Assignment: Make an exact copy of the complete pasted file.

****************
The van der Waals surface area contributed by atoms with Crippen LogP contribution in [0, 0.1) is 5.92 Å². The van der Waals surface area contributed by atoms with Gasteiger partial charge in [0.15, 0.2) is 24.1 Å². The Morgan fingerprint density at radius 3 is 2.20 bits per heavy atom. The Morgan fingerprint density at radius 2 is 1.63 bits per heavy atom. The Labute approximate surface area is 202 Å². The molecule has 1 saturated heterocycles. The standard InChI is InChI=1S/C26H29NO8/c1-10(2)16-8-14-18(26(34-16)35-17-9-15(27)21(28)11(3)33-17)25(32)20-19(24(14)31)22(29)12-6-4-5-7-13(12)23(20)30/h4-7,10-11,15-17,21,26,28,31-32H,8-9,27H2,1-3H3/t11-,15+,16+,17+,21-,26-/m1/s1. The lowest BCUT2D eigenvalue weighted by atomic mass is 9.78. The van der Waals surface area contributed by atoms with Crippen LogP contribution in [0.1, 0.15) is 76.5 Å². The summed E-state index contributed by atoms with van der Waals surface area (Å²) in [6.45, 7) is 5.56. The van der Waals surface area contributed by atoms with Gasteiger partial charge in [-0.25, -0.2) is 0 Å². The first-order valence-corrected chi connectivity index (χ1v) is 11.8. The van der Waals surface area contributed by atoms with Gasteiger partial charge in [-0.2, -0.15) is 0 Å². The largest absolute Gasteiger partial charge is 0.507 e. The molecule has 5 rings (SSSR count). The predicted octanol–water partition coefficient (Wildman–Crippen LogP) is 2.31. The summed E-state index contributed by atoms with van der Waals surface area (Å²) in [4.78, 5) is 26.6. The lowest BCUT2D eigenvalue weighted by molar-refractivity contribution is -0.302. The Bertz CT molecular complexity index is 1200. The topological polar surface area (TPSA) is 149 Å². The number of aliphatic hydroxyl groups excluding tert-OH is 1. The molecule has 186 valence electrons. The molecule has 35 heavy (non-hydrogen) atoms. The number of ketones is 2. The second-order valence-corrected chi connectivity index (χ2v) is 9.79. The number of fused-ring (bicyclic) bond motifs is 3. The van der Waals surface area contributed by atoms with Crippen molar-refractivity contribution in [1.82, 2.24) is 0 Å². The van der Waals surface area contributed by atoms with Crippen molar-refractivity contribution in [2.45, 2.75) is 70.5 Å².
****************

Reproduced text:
The van der Waals surface area contributed by atoms with Crippen LogP contribution in [0, 0.1) is 5.92 Å². The van der Waals surface area contributed by atoms with Gasteiger partial charge in [0.15, 0.2) is 24.1 Å². The Morgan fingerprint density at radius 3 is 2.20 bits per heavy atom. The Morgan fingerprint density at radius 2 is 1.63 bits per heavy atom. The Labute approximate surface area is 202 Å². The molecule has 1 saturated heterocycles. The standard InChI is InChI=1S/C26H29NO8/c1-10(2)16-8-14-18(26(34-16)35-17-9-15(27)21(28)11(3)33-17)25(32)20-19(24(14)31)22(29)12-6-4-5-7-13(12)23(20)30/h4-7,10-11,15-17,21,26,28,31-32H,8-9,27H2,1-3H3/t11-,15+,16+,17+,21-,26-/m1/s1. The lowest BCUT2D eigenvalue weighted by atomic mass is 9.78. The van der Waals surface area contributed by atoms with Crippen LogP contribution in [0.1, 0.15) is 76.5 Å². The summed E-state index contributed by atoms with van der Waals surface area (Å²) in [6.45, 7) is 5.56. The van der Waals surface area contributed by atoms with Gasteiger partial charge in [-0.25, -0.2) is 0 Å². The first-order valence-corrected chi connectivity index (χ1v) is 11.8. The van der Waals surface area contributed by atoms with Gasteiger partial charge in [-0.2, -0.15) is 0 Å². The largest absolute Gasteiger partial charge is 0.507 e. The molecule has 5 rings (SSSR count). The predicted octanol–water partition coefficient (Wildman–Crippen LogP) is 2.31. The summed E-state index contributed by atoms with van der Waals surface area (Å²) in [4.78, 5) is 26.6. The lowest BCUT2D eigenvalue weighted by molar-refractivity contribution is -0.302. The Bertz CT molecular complexity index is 1200. The topological polar surface area (TPSA) is 149 Å². The number of aliphatic hydroxyl groups excluding tert-OH is 1. The molecule has 186 valence electrons. The molecule has 35 heavy (non-hydrogen) atoms. The number of ketones is 2. The second-order valence-corrected chi connectivity index (χ2v) is 9.79. The number of fused-ring (bicyclic) bond motifs is 3. The van der Waals surface area contributed by atoms with Crippen molar-refractivity contribution in [1.82, 2.24) is 0 Å². The van der Waals surface area contributed by atoms with Crippen molar-refractivity contribution in [2.45, 2.75) is 70.5 Å².